I was inspired to make a carpaccio of tuna the other day after lunching in Montmartre at a place that served a fabulous version infused with Asian flavors. I didn’t think to ask for the recipe, so I had to wing it. In this version, ultrafresh tuna is flavored with a marinade of lime zest, lime juice, sesame oil, ginger and soy sauce, and topped with toasted sesame seeds and cilantro. For a gala touch, I added a sprinkle of trout roe.
Carpaccio de thon au citron vert / Carpaccio of tuna with lime
The restaurant, Che Tango, actually calls its dish ceviche of red tuna. So why, you may well wonder, am I calling mine carpaccio? Both involve raw fish — the difference is in how the fish is cut. In ceviche, which hails from Latin America, the fish is generally diced. In a fish carpaccio — a spinoff of Italy’s famous raw beef dish — it is served thinly sliced.
Carpaccio, which these days can involve meat, fish or veggies, takes its name from the 15th-century Venetian painter Vittore Carpaccio. The dish is said to have been invented in 1950 by Giuseppe Cipriano, the genial owner of the original Harry’s Bar in Venice, who wanted to please a client whose doctor had recommended she eat raw meat. He chose the name after visiting a Carpaccio retrospective that was on in Venice at the time — the color of the paper-thin raw beef resembled the vibrant reds in Carpaccio’s paintings.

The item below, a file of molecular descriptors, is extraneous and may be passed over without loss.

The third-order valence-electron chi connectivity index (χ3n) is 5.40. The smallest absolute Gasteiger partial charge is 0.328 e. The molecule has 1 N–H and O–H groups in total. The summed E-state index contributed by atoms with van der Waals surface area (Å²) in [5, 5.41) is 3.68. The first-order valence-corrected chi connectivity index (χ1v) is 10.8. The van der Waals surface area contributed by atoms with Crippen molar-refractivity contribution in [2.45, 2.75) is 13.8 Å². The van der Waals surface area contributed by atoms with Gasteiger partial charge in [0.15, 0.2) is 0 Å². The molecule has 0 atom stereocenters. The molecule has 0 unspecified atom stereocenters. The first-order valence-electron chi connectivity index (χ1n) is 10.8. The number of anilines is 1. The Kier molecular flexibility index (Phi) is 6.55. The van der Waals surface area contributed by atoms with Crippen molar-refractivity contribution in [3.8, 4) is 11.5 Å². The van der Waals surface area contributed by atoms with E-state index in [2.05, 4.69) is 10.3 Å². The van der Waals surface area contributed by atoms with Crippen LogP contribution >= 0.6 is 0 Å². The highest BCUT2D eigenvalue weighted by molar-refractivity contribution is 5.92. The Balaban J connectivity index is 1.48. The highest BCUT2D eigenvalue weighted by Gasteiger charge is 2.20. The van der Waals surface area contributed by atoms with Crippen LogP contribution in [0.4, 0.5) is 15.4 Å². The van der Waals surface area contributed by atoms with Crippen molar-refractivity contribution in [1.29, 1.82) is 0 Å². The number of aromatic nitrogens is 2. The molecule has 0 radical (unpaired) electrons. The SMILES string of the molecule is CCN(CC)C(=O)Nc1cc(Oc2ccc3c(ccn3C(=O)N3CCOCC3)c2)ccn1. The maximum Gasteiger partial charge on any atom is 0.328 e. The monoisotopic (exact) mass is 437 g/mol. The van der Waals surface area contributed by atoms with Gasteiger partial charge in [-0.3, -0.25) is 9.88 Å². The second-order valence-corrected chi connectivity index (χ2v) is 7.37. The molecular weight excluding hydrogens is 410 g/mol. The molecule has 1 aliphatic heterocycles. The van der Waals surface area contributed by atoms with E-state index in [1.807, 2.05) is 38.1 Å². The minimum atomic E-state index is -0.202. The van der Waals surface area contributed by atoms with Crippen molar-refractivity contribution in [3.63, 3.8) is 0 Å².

With both beef and tuna carpaccio, there’s a trick to obtaining fine slices. Place the meat or fish in the freezer for ten minutes — this firms it up enough for easy slicing. You also, of course, need a very sharp knife, preferably sharpened just before slicing.
Vegetable carpaccios are a more recent entry to the repertoire. Most often seen in Paris is carpaccio de courgettes, in which thinly sliced raw zucchini is sprinkled with olive oil, salt and pepper, and topped with parmesan shavings. In a post on the differences between three raw food dishes — tartare, ceviche and carpaccio — the French chef Roberta Nacmias names carpaccio of porcini mushrooms (cèpes) as the king of veggie carpaccios. To the thinly sliced mushrooms, she says, ‘You add fine slices of white celery and white truffle. Then oil, salt and pepper, without forgetting to be generous with the parmesan’.
This set me wondering — are raw porcinis safe to eat? Research revealed that while many wild mushrooms are toxic when served raw, and some can be fatal, raw porcinis are merely difficult to digest. And indeed, the blogosphere has plenty of recipes for carpaccio de cèpes, often drizzled with hazelnut oil. Sounds great, but I’m not about to risk it.
As for tuna carpaccio, there’s no health risk as long as the fish is very fresh. It’s a light, flavorful dish that may be served on its own at lunchtime, perhaps followed by a green salad, or as the starter of a more elaborate meal. It would pair well with various Asian dishes on this site — Thai duck salad, Vietnamese noodle salad, cockles in satay sauce or lemongrass chicken — or with virtually any fish dish.
After writing this post, I called Che Tango to ask about their version of tuna carpaccio — and found that the recipe I came up with was quite similar. Their marinade is made of soy sauce, sesame oil, ginger, hot pepper, nuoc mam (Asian fish sauce) and garlic. And they, too, sprinkle the dish with toasted sesame seeds — white and black — and cilantro.